Judges would appear to attribute the overuse of the court, in part, to the inadequacy of alternative measures or other non–court measures [11]. It was not clear whether these responses referred to an inadequacy in the number of available non–court programs or the frequency in which these programs were being used. Nonetheless, the point was clear: those judges who indicated that large numbers of cases could be dealt with outside of the court were most critical of the unavailability and/or under–use of alternative measures programs. For those judges who hear cases in more than one location, we also asked their views of the adequacy of alternatives in both the smallest as well as the largest locations in which they hear cases [12]. Not surprisingly, judges who indicate that there are few cases coming before them that could be adequately handled outside of the court were more likely to indicate that there were adequate alternative (non–court) programs. [13]

Adequacy of alternative measures as a function of judges' views on proportion of cases that could be handled outside court
  Adequate alternative measures? Total
Definitely yes Probably yes No, don’t know
Proportion of cases that could be dealt with adequately outside court Most/almost all/all

Count
Row percents

2
6.3 %
3
9.4 %
27
84.4 %
32
100 %
About half

Count
Row percents

7
7.5 %
14
15.1 %
72
77.4 %
93
100 %
Few–none

Count
Row percents

37
34.6 %
39
36.4 %
31
29 %
107
100 %
Total

Count
Row percents

46
19.8 %
56
24.1 %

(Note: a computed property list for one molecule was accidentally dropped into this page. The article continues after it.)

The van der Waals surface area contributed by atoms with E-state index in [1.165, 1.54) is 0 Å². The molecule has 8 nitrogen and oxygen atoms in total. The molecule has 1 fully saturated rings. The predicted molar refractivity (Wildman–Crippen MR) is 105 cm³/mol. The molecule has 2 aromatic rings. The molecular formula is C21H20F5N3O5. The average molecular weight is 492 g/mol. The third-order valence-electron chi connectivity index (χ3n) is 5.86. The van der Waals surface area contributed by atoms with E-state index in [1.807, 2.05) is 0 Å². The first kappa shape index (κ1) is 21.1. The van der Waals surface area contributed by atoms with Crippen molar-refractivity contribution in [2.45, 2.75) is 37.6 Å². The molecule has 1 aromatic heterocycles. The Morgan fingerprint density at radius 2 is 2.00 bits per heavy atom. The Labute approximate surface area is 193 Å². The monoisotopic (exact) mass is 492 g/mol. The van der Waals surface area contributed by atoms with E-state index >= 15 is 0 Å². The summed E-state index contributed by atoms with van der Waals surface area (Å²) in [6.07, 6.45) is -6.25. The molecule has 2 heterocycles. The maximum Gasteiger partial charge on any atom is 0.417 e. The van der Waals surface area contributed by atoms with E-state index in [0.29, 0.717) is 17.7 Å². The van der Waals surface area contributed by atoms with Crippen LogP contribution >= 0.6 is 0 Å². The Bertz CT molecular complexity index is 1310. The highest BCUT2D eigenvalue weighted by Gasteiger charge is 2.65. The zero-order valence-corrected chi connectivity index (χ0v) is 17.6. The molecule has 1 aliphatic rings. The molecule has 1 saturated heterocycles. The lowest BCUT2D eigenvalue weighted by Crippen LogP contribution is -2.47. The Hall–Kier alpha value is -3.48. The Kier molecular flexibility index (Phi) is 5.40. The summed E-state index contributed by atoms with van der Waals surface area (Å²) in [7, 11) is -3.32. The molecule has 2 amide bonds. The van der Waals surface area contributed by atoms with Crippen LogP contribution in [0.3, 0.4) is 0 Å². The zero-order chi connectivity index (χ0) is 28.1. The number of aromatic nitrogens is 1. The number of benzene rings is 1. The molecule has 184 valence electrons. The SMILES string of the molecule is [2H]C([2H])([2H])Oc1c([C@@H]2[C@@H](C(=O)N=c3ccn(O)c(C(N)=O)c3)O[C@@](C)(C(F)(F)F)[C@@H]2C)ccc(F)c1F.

130
56 %
232
100 %

Chi–square = 60.77, df=4, p<.001

This relationship holds when one looks separately at the views of Quebec judges, on the one hand, and judges in the rest of Canada, on the other. (Note, however, that almost all Quebec judges were content with the availability of alternative measures.)

Adequacy of alternative measures
Quebec compared to Rest of Canada Adequate alternative measures? Total
Definitely yes Probably yes No, don't know
Quebec Proportion of cases that could be dealt with adequately outside court Most/almost all/all

Count
Row percents

1
50 %
1
50 %
  2
100 %
About half

Count
Row percents

3
75 %
1
25 %
  4
100 %
Few–none

Count
Row percents

15
93.8 %
1
6.3 %
  16
100 %
Total Count
Row percents
19
86.4 %
3
13.6 %
  22
100 %
Rest of Canada

Proportion of cases that could be dealt with adequately outside court

Most/almost all/all

Count
Row percents

1
3.3 %
2
6.7 %
27
90 %
30
100 %
About half

Count
Row percents

3
3.5 %
13
15.1 %
70
81.4 %
86
100 %
Few–none

Count
Row percents

22
24.4 %
37
41.1 %
31
34.4 %
90
100 %
Total

Count
Row percents

26
12.6 %
52
25.2 %
128